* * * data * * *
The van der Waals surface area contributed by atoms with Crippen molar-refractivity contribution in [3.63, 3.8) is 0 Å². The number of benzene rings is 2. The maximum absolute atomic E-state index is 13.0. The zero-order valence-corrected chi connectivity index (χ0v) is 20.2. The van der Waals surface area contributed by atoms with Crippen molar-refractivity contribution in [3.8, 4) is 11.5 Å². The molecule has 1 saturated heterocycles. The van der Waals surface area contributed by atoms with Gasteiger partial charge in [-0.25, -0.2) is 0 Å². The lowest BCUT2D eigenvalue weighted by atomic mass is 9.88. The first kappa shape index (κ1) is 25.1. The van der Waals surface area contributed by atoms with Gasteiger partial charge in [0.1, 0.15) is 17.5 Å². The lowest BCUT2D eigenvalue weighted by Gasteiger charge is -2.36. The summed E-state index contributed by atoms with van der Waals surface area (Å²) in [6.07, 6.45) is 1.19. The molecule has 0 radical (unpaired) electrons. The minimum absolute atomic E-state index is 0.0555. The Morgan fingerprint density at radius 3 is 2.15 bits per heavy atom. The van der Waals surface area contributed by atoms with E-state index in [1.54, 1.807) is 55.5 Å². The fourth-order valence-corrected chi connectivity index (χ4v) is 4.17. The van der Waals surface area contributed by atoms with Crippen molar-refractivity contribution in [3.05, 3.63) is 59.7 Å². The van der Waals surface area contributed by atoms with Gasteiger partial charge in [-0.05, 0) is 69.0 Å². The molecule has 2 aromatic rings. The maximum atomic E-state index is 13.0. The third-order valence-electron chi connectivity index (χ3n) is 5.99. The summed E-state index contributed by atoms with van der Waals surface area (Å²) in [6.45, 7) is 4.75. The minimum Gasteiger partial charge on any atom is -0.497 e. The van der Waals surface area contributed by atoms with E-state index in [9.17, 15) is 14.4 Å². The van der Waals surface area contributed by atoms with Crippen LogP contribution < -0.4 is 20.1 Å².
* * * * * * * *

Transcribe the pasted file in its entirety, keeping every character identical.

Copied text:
The van der Waals surface area contributed by atoms with Crippen molar-refractivity contribution in [3.63, 3.8) is 0 Å². The number of benzene rings is 2. The maximum absolute atomic E-state index is 13.0. The zero-order valence-corrected chi connectivity index (χ0v) is 20.2. The van der Waals surface area contributed by atoms with Crippen molar-refractivity contribution in [3.8, 4) is 11.5 Å². The molecule has 1 saturated heterocycles. The van der Waals surface area contributed by atoms with Gasteiger partial charge in [-0.25, -0.2) is 0 Å². The lowest BCUT2D eigenvalue weighted by atomic mass is 9.88. The first kappa shape index (κ1) is 25.1. The van der Waals surface area contributed by atoms with Gasteiger partial charge in [0.1, 0.15) is 17.5 Å². The lowest BCUT2D eigenvalue weighted by Gasteiger charge is -2.36. The summed E-state index contributed by atoms with van der Waals surface area (Å²) in [6.07, 6.45) is 1.19. The molecule has 0 radical (unpaired) electrons. The minimum absolute atomic E-state index is 0.0555. The Morgan fingerprint density at radius 3 is 2.15 bits per heavy atom. The van der Waals surface area contributed by atoms with E-state index in [1.54, 1.807) is 55.5 Å². The fourth-order valence-corrected chi connectivity index (χ4v) is 4.17. The van der Waals surface area contributed by atoms with Crippen molar-refractivity contribution in [3.05, 3.63) is 59.7 Å². The van der Waals surface area contributed by atoms with Gasteiger partial charge in [-0.05, 0) is 69.0 Å². The molecule has 2 aromatic rings. The maximum atomic E-state index is 13.0. The third-order valence-electron chi connectivity index (χ3n) is 5.99. The summed E-state index contributed by atoms with van der Waals surface area (Å²) in [6.45, 7) is 4.75. The minimum Gasteiger partial charge on any atom is -0.497 e. The van der Waals surface area contributed by atoms with E-state index in [9.17, 15) is 14.4 Å². The van der Waals surface area contributed by atoms with Crippen LogP contribution < -0.4 is 20.1 Å².